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What Powers Artificial Intelligence? A Guide for Business

Edward McGeachie

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Artificial Intelligence

Edward McGeachie, Co-founder of Seaforth Analytical Services explores how artificial intelligence can offer benefits to business processes.

Artificial Intelligence (AI) is an increasing part of our everyday lives, powering our smartphones and the internet of things. But few people really understand what it is, how it works and more importantly, why it is so important to their business.

What is Artificial Intelligence or Machine Learning?

The Oxford English Dictionary defines artificial intelligence (AI) as the theory and development of computer systems able to perform tasks normally requiring human intelligence such as visual perception, speech recognition, decision-making, and translation between languages.

For many people in Business, the language used in data science can be confusing. It is far simpler to explain by simply saying, ‘powered by AI’.

However, when investing in large scale technology transformation projects it is important to know what element of the process is powered by AI and how the AI itself works.

Artificial Intelligence or Machine Learning are typically classified into two broad categories:

Supervised Learning

The computer is presented with example inputs and their desired outputs. “Teacher” or “Training set” data are used to establish a general rule that maps inputs to outputs.

Unsupervised Learning

No labels are given to the learning algorithm, allowing it to independently find structure in its input. Unsupervised learning can be an effective method of discovering hidden patterns in data.

Both Unsupervised and Supervised Learning can be used to establish baseline behavioural profiles for various entities which are then used to find meaningful insights & anomalies. Within the field of Business data analytics, machine learning is a method used to devise complex models and algorithms that lend themselves to the following tasks or processes:

  • Inventory Management
  • Invoice Payment – Invoice Fraud
  • Supplier Relationship Management
  • Sales Pipeline
  • Marketing Analysis
  • Customer Segmentation
  • On-Time Delivery
  • Operational KPIs
  • Supplier on-Boarding
  • Spend Analytics

‘Powered by AI’ is a common feature or term used to sell the benefits and merits of digital transformation solutions. The aim of these analytical models is to provide Business teams with reliable, repeatable decisions and learn from historical relationships and trends in the data.

Therefore, it is important to have a general understanding of how it works and what is powering the AI.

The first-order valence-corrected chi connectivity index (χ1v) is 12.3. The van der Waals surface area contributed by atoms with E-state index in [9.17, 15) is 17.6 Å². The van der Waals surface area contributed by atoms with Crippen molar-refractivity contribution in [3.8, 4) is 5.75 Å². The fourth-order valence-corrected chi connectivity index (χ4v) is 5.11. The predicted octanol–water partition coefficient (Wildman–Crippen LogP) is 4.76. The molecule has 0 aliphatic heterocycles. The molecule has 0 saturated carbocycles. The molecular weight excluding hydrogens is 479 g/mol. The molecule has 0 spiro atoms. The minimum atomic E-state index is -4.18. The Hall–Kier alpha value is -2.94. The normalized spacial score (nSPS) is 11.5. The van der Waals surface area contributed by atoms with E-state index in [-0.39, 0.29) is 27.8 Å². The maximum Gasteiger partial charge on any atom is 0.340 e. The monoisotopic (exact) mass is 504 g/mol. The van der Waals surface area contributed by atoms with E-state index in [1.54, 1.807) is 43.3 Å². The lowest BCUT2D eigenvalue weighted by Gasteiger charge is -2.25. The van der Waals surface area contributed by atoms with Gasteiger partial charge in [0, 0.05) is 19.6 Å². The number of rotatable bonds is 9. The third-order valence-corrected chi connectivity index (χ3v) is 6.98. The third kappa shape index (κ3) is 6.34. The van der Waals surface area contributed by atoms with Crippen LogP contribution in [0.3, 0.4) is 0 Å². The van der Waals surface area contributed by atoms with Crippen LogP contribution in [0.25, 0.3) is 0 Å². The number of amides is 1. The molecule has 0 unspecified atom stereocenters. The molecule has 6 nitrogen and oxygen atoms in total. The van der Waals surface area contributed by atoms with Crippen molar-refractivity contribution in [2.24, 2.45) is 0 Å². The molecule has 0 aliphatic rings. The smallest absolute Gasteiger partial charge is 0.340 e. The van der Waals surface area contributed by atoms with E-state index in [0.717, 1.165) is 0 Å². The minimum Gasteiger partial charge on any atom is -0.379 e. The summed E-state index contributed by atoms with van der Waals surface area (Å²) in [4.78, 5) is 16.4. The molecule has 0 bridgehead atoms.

What is the real power behind AI?

The power behind AI is a series of structured learning algorithms or code used to analyse input data. Often open-source coding software like R or Python is used to develop the AI power that these software models use. Within these applications, there are several models or libraries that can be used to “power” the AI.

Below is a list of the most popular decision libraries that power AI:

  • Decision tree learning
  • Association rule learning
  • Artificial neural networks
  • Deep learning
  • Inductive logic programming
  • Support vector machines
  • Clustering
  • Bayesian networks

AI Transparency

A criticism levelled at AI models is the term “Blackbox”, likening it to an aeroplane flight recorder. It is true that AI models are not always transparent. It can be difficult to understand how they derived the outcomes and exactly how the calculation or prediction was made.

AI Model Construction & Accuracy

A model can have more than 95% accuracy and be optimised using several iterations called epoch(s), to produce stable functioning. This does not mean the output from the model is accurate, simply that the model itself is stable and performs as it should.

Data Training & Validation Time

Completion of the model can take several hours to finalise. But it can take days or even months to achieve accurate outcomes and run the risk of the model over-fitting. Additionally, it may require an expert subject matter resource to be set aside upfront to validate the outcomes.

Accuracy is critical and, in many cases, dependent upon the training data set itself. The training set needs to be considered carefully to make sure there is no data bias. Bias occurs when one or more groups feature more often than others and distorts the outcomes.

However, repetitive tasks that are predefined and use a flow process called robotic process automation that replicates manual tasks makes uploads faster, the process slicker and produces very accurate results.

Understanding the benefits of AI

For most Business professionals these models seem complex. Models that initially require highly skilled data engineering and data science professionals to write the code is costly to produce. For many, AI echoes the same sentiment which drove big data a decade ago, with its varied success use cases and business benefits.

With the proliferation of marketing hype and veiled technology “Blackbox” solutions, it is more important than ever to fact-check and get clear answers about how the AI is powered.

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The aim of business digital transformation is to perform tasks and process more efficiently using technology to deliver benefits seamlessly, without impacting its current operations.

Like many sourcing decisions, it is important to understand the benefits of AI, the business case for it and the return on investment.

Edward McGeachie

Co-Founder, Seaforth Analytical Services

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